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Review: Page One: Inside the New York Times (2011)

Page One: Inside the New York Times (2011)

Directed by: Andrew Rosi

Premise: A documentary about The New York Times, examining the decline of the newspaper industry and the relationship between old and new media.

What Works: Timing is crucial in the making of certain kinds of documentaries and the filmmakers of Page One benefit from being in the right place at the right time. This documentary is ostensibly an examination of the way in which the Times conducts its business but the filmmakers find themselves making this documentary at a moment in which the entire media landscape is being uprooted and long established institutions such as the New York Times face an uncertain future. As a result, Page One is an important time capsule of a period of upheaval in the news industry and for that reason alone this is an important film. But it is also a well-made, exciting, dramatic, and insightful piece of filmmaking. Page One primarily follows columnist David Carr, who is a staunch defender of the Times and of traditional media. Carr is an effective figure to organize the picture around because he possesses a sharp intellect and an equally adept wit and because he is a realist who comes to recognize the inevitably of the changes to the news industry while also warning of the potential compromises in quality that could result from a decentralized news culture. What this documentary captures is an important moment not only for the employees and readers of the New York Times but for the culture as a whole. As goes the Times, so goes the rest of the traditional news industry and Page One is able to raise many of the relevant questions about what that means for all of us.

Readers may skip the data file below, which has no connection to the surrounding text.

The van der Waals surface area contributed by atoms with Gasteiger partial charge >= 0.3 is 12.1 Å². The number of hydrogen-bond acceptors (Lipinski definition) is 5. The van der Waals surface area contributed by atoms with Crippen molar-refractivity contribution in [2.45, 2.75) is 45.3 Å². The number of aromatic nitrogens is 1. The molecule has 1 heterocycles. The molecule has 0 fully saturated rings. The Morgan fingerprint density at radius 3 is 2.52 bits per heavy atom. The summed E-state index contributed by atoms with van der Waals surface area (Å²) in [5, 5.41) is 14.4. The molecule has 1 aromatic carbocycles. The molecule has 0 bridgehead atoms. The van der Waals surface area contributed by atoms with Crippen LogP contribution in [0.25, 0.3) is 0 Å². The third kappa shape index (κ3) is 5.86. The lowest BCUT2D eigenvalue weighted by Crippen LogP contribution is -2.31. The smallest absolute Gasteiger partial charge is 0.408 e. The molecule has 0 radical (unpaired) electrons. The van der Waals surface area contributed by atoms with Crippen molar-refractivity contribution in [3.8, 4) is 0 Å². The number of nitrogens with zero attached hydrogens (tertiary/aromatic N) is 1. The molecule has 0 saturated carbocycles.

What Doesn’t: The last scene of Page One is a hopeful declaration of the continued relevance of the New York Times and the moment seems a little off message with the rest of the documentary, unless it is intended ironically. Page One stops short of declaring what the future will be for the Times and for establishment media as a whole, and that answer may exist beyond the scope of this film, but some educated guesses by the film’s commentators would have been nice.

Bottom Line: Page One is a very good documentary and an important one for anyone who cares about news or the written word. It’s also a compelling story about an important American institution that tells the practical and the human sides of print’s transition into the digital age.

Episode: #372 (January 22, 2012)